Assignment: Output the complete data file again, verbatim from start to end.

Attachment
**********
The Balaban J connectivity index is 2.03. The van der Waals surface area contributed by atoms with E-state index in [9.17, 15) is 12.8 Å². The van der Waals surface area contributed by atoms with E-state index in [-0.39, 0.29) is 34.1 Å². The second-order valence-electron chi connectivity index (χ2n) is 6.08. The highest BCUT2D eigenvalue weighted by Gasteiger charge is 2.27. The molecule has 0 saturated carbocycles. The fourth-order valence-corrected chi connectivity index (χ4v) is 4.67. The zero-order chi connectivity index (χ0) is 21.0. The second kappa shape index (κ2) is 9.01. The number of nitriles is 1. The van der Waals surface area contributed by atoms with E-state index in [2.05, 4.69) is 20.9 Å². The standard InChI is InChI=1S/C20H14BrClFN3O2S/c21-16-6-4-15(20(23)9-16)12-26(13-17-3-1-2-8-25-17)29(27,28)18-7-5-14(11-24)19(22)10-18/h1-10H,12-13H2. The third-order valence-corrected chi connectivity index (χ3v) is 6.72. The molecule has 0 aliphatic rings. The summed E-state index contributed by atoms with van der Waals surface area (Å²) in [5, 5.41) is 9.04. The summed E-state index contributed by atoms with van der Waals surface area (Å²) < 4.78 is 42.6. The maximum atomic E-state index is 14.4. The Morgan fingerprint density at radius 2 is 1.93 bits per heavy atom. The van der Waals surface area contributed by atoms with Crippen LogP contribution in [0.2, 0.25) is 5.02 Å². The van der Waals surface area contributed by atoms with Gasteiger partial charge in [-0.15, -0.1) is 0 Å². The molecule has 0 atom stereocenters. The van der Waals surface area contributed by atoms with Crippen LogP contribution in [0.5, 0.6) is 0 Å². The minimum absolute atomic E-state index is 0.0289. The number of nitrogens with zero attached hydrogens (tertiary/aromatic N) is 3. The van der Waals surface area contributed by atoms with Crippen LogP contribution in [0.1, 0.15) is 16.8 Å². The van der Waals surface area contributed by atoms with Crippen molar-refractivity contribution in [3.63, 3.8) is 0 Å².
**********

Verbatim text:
The Balaban J connectivity index is 2.03. The van der Waals surface area contributed by atoms with E-state index in [9.17, 15) is 12.8 Å². The van der Waals surface area contributed by atoms with E-state index in [-0.39, 0.29) is 34.1 Å². The second-order valence-electron chi connectivity index (χ2n) is 6.08. The highest BCUT2D eigenvalue weighted by Gasteiger charge is 2.27. The molecule has 0 saturated carbocycles. The fourth-order valence-corrected chi connectivity index (χ4v) is 4.67. The zero-order chi connectivity index (χ0) is 21.0. The second kappa shape index (κ2) is 9.01. The number of nitriles is 1. The van der Waals surface area contributed by atoms with E-state index in [2.05, 4.69) is 20.9 Å². The standard InChI is InChI=1S/C20H14BrClFN3O2S/c21-16-6-4-15(20(23)9-16)12-26(13-17-3-1-2-8-25-17)29(27,28)18-7-5-14(11-24)19(22)10-18/h1-10H,12-13H2. The third-order valence-corrected chi connectivity index (χ3v) is 6.72. The molecule has 0 aliphatic rings. The summed E-state index contributed by atoms with van der Waals surface area (Å²) in [5, 5.41) is 9.04. The summed E-state index contributed by atoms with van der Waals surface area (Å²) < 4.78 is 42.6. The maximum atomic E-state index is 14.4. The Morgan fingerprint density at radius 2 is 1.93 bits per heavy atom. The van der Waals surface area contributed by atoms with Crippen LogP contribution in [0.2, 0.25) is 5.02 Å². The van der Waals surface area contributed by atoms with Gasteiger partial charge in [-0.15, -0.1) is 0 Å². The molecule has 0 atom stereocenters. The van der Waals surface area contributed by atoms with Crippen LogP contribution in [0.5, 0.6) is 0 Å². The minimum absolute atomic E-state index is 0.0289. The number of nitrogens with zero attached hydrogens (tertiary/aromatic N) is 3. The van der Waals surface area contributed by atoms with Crippen LogP contribution in [0.1, 0.15) is 16.8 Å². The van der Waals surface area contributed by atoms with Crippen molar-refractivity contribution in [3.63, 3.8) is 0 Å².